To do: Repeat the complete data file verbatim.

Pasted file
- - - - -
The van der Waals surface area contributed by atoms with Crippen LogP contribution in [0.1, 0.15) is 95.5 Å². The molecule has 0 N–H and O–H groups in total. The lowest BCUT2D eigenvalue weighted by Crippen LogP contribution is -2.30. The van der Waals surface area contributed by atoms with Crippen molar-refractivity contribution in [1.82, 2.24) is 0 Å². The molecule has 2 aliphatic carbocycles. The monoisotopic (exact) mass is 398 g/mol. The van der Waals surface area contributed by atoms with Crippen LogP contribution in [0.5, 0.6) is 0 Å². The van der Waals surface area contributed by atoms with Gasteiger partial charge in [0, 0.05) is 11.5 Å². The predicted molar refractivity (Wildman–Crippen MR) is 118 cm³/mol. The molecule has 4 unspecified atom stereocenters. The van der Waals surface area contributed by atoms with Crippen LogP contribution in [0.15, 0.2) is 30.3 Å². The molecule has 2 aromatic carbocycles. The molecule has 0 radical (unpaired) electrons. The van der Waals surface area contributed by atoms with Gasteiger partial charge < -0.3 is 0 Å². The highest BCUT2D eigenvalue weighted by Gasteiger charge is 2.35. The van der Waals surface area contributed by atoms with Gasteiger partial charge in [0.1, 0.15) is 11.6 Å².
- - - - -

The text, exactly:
The van der Waals surface area contributed by atoms with Crippen LogP contribution in [0.1, 0.15) is 95.5 Å². The molecule has 0 N–H and O–H groups in total. The lowest BCUT2D eigenvalue weighted by Crippen LogP contribution is -2.30. The van der Waals surface area contributed by atoms with Crippen molar-refractivity contribution in [1.82, 2.24) is 0 Å². The molecule has 2 aliphatic carbocycles. The monoisotopic (exact) mass is 398 g/mol. The van der Waals surface area contributed by atoms with Crippen LogP contribution in [0.5, 0.6) is 0 Å². The van der Waals surface area contributed by atoms with Gasteiger partial charge in [0, 0.05) is 11.5 Å². The predicted molar refractivity (Wildman–Crippen MR) is 118 cm³/mol. The molecule has 4 unspecified atom stereocenters. The van der Waals surface area contributed by atoms with Crippen LogP contribution in [0.15, 0.2) is 30.3 Å². The molecule has 2 aromatic carbocycles. The molecule has 0 radical (unpaired) electrons. The van der Waals surface area contributed by atoms with Gasteiger partial charge < -0.3 is 0 Å². The highest BCUT2D eigenvalue weighted by Gasteiger charge is 2.35. The van der Waals surface area contributed by atoms with Gasteiger partial charge in [0.1, 0.15) is 11.6 Å².